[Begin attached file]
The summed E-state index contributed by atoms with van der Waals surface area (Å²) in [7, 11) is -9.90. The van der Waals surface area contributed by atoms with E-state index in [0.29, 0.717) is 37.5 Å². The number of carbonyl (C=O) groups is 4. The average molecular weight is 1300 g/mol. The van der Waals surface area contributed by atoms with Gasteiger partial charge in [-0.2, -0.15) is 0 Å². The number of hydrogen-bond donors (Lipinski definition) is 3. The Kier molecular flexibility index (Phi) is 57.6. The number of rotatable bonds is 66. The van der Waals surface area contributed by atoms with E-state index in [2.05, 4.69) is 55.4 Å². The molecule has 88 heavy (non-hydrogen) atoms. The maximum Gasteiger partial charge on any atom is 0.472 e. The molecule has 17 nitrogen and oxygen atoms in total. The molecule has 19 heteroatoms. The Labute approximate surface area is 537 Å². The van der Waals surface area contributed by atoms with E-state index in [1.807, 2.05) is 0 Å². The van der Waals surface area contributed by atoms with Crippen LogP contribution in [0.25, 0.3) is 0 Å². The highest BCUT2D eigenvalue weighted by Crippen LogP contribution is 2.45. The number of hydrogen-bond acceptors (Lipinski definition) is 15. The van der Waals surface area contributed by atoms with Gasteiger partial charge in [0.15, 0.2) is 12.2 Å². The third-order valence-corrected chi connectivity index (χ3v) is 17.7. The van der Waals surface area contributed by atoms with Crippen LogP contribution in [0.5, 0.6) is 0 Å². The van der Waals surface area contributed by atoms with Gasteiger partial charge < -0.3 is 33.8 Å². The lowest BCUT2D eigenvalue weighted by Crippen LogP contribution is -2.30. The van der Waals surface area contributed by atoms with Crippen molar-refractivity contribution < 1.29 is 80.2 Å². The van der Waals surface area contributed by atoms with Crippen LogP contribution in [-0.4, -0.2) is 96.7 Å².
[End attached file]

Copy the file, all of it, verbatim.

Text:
The summed E-state index contributed by atoms with van der Waals surface area (Å²) in [7, 11) is -9.90. The van der Waals surface area contributed by atoms with E-state index in [0.29, 0.717) is 37.5 Å². The number of carbonyl (C=O) groups is 4. The average molecular weight is 1300 g/mol. The van der Waals surface area contributed by atoms with Gasteiger partial charge in [-0.2, -0.15) is 0 Å². The number of hydrogen-bond donors (Lipinski definition) is 3. The Kier molecular flexibility index (Phi) is 57.6. The number of rotatable bonds is 66. The van der Waals surface area contributed by atoms with E-state index in [2.05, 4.69) is 55.4 Å². The molecule has 88 heavy (non-hydrogen) atoms. The maximum Gasteiger partial charge on any atom is 0.472 e. The molecule has 17 nitrogen and oxygen atoms in total. The molecule has 19 heteroatoms. The Labute approximate surface area is 537 Å². The van der Waals surface area contributed by atoms with E-state index in [1.807, 2.05) is 0 Å². The van der Waals surface area contributed by atoms with Crippen LogP contribution in [0.25, 0.3) is 0 Å². The highest BCUT2D eigenvalue weighted by Crippen LogP contribution is 2.45. The number of hydrogen-bond acceptors (Lipinski definition) is 15. The van der Waals surface area contributed by atoms with Gasteiger partial charge in [0.15, 0.2) is 12.2 Å². The third-order valence-corrected chi connectivity index (χ3v) is 17.7. The van der Waals surface area contributed by atoms with Crippen LogP contribution in [0.5, 0.6) is 0 Å². The van der Waals surface area contributed by atoms with Gasteiger partial charge < -0.3 is 33.8 Å². The lowest BCUT2D eigenvalue weighted by Crippen LogP contribution is -2.30. The van der Waals surface area contributed by atoms with Crippen molar-refractivity contribution < 1.29 is 80.2 Å². The van der Waals surface area contributed by atoms with Crippen LogP contribution in [-0.4, -0.2) is 96.7 Å².